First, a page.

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6 Degrees Entertainment

'Time For Murder'
(Janet Suzman, Jane Asher, Ian Ogilvy, Patrick Allen, et al / 2-Disc DVD / NR / (1985) 2008 / Acorn Media)

Overview: In original screenplays specially commissioned for this series, Fay Weldon, Antonia Fraser, Gordon Honeycombe, Frances Galleymore (the novel Widow Maker), Michael Robson (The House of Eliott), and Charles Wood (Iris, Help!) deliver six devilishly clever tales. These are no ordinary stories of mystery and suspense. Each author gives the genre his or her own peculiar twist, with results ranging from the darkly humorous to the truly macabre. You’ll visit not only conventional English drawing rooms, but also a boy’s prep school, a luxury health spa, and a snowbound hotel—all settings for murder and other surprises.

DVD Verdict: Presented by Britain's Granada Television, the weekly anthology "Time for Murder" consisted of six hour-long dramas with the emphasis on mystery and mayhem. Among the authors represented herein were such literary heavyweights as Fay Weldon and Antonia Fraser. Individual episode titles include "The Murders at Lynch Cross", "This Lightening Always Strikes Twice", "The Thirteenth Day of Christmas," and more.

Originally aired in 1985 - and boy does it show - the series ran from November to December that year on ITV. The 'video on soundstage' element is obvious. The lighting is a bit too bright and flat, the colors muted; the sound echoes at times, while becoming muddy in the lower registers. The sometimes unintelligible dialogue was less of a problem on my newer TV/DVD than when played on my beloved old clunker of a television. Still, other DVDs did not have an audio problem on the same equipment, so I think the fault lies in the original videotape recording, not the equipment the DVD played upon and not the DVD transfer itself.

It crept close to annoying at times, but the series pulled me in more than the technical problems put me off. Still, I feel compelled to add that subtitles would have been a very, very welcome addition to this box set.

As to the stage sets, costuming and makeup, those are all well done, if the tight budget does show a bit in the set construction. At one point, a staircase railing jiggles when a character places her hand upon it. It's supposed to be a sturdy old mansion, so it can't have been deliberate. Still, maybe I'm weird but I liked that slightly cheesy element to this collection. It means the acting had to be that much more earnest to get the viewer past the slapdash elements. And it was.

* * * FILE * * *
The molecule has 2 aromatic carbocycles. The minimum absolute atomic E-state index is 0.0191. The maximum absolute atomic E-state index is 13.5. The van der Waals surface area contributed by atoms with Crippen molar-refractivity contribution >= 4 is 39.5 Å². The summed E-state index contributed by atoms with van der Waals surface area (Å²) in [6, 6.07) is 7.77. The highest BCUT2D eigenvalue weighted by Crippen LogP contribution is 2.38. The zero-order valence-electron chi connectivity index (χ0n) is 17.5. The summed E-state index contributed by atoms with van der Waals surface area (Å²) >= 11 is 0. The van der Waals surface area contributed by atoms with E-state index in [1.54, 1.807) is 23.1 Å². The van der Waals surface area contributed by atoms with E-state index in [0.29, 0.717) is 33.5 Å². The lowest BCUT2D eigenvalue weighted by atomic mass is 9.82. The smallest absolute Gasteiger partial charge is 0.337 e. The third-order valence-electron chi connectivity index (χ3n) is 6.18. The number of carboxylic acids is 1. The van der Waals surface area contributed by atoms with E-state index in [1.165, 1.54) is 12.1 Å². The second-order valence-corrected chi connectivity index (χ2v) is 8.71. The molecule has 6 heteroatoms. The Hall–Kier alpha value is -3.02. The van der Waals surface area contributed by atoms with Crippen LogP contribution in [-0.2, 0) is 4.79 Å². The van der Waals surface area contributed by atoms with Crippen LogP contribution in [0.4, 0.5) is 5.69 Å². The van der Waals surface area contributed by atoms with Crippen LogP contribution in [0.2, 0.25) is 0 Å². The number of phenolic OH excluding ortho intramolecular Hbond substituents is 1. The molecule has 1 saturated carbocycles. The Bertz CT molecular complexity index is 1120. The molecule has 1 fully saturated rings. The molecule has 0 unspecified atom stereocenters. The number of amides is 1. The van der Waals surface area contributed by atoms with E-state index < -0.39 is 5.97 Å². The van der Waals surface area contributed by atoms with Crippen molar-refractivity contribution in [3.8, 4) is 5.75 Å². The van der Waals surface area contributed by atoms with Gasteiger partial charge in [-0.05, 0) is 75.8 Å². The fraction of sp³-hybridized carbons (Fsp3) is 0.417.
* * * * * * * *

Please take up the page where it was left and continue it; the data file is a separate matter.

Most of the episodes in this collection are standard TV mystery fare. In one, a collection of seeming strangers becomes stranded at a bed and breakfast. "The Murders at Lynch Cross" has an Agatha Christie feel to it. Of course, the group are not truly strangers to each other - they have all crossed paths in some past tragedy they took scarce notice of. But since this is a mystery/suspense series, we know someone will have to pay for this transgression.

In Antonia Fraser's teleplay "Mister Clay, Mister Clay," the storyline concerns a schoolmaster whose young students tease him daily to the breaking point. The plot is a bit muddled and long in unraveling, but it does seem prescient, echoing in a way it could not have known, today's school violence as result of bullying. Joan Hickson co-stars in that episode. She brings to life a very strict older schoolmarm, with wildly uncombed hair. The pity is that Hickson isn't given more to do in the slightly unwieldy storyline. Despite this collection's flaws, I couldn't help but love it - it's a good, fun, campy, cheesy set of engaging mysteries. This is a Full Screen Presentation (1.33:1) enhanced for 16x9 TVs but does not come with any Special Features.